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Lira depreciation impacts GCC banks
August 13, 2018, 5:04 pm
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Several commercial banks in the six-nation Gulf Cooperation Council (GCC) bloc that have exposure to Turkey are likely to be impacted, both in terms of their earnings and in quality of their assets, following the sharp fall in the country’s currency, the Lira. 

According to market analysts, among the GCC banks that could take a significant hit in earnings from the depreciation in the Lira, are Burgan Bank and Kuwait Finance House (KFH) in Kuwait, as well as the Commercial Bank of Qatar (CBQ) and Qatar National Bank (QNB) in Qatar.

KFH and Burgan Bank have sizeable lending exposure with 30 percent and 25 percent of total group loans respectively to Turkish subsidiaries, while Qatari lenders such as QNB and CBQ have 13 percent and 15 percent of loans to Turkey.

As for the earnings, Turkey contributes 19 percent and 18 percent of earnings for KFH and Burgan respectively, and 14 percent and 8 percent of earnings for QNB and CBQ respectively.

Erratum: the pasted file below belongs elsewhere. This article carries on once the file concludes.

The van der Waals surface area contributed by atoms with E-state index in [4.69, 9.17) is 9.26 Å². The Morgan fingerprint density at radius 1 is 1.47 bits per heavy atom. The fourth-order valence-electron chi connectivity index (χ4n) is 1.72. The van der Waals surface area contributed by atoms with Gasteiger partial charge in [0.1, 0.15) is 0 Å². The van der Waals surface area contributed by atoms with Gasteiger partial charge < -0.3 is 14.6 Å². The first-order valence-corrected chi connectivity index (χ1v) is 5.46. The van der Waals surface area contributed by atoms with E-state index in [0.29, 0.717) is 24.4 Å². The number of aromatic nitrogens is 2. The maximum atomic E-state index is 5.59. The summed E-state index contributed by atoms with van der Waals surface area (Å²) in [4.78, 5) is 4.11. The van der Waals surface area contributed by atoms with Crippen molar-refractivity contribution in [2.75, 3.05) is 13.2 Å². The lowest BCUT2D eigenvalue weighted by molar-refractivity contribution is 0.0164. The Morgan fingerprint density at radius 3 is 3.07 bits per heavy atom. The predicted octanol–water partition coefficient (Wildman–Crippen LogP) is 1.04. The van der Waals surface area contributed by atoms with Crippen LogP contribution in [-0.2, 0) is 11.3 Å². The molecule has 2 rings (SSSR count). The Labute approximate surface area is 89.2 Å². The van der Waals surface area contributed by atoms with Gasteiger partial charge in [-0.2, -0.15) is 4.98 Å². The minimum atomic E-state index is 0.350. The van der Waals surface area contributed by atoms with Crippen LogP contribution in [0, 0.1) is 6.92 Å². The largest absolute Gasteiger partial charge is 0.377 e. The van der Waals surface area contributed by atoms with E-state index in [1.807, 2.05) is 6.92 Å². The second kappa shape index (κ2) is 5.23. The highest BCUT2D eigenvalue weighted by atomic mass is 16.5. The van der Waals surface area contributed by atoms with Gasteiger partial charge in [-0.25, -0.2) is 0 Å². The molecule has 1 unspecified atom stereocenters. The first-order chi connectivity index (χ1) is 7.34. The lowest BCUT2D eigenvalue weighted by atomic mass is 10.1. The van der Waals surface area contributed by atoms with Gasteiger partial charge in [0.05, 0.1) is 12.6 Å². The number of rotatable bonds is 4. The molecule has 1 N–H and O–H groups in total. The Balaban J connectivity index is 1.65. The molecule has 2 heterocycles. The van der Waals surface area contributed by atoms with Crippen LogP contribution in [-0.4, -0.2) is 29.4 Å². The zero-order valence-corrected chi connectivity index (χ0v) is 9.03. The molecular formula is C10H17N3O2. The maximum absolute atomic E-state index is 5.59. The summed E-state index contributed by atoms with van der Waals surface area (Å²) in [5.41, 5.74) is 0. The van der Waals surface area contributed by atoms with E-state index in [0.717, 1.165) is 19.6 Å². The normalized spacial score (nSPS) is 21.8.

Though there will be a negative impact on core equity capital of the parent banks driven by FX revaluation losses as a result of depreciation in the Lira, the majority of the exposed banks, with the probable exception of CBQ and Burgan Bank, are more than adequately capitalized, two banks namely CBQ and Burgan who have relatively thinner capital adequacy ratios.

Economists said the contagion effect of Turkey’s currency turmoil could be limited to exposures specific to companies that have business links in the country and to individuals with Turkish investments, but the impact of Lira’s dramatic depreciation could persist for some time to come.

Analysts believe that the ongoing lira depreciation will lead to higher inflation, sluggish foreign direct investment, muted real GDP growth and higher unemployment, resulting in lower lending growth and weakening asset quality indicators for the Turkish banking system.

Things could get worse before they get better, say financial pundits on Turkey as the economic situation is largely self-inflicted, resulting from a series of poor domestic economic policies. They point out that over the past few years, Turkish fiscal and monetary policy has been excessively accommodative, resulting in rapid growth but also a build-up of financial vulnerabilities.

 

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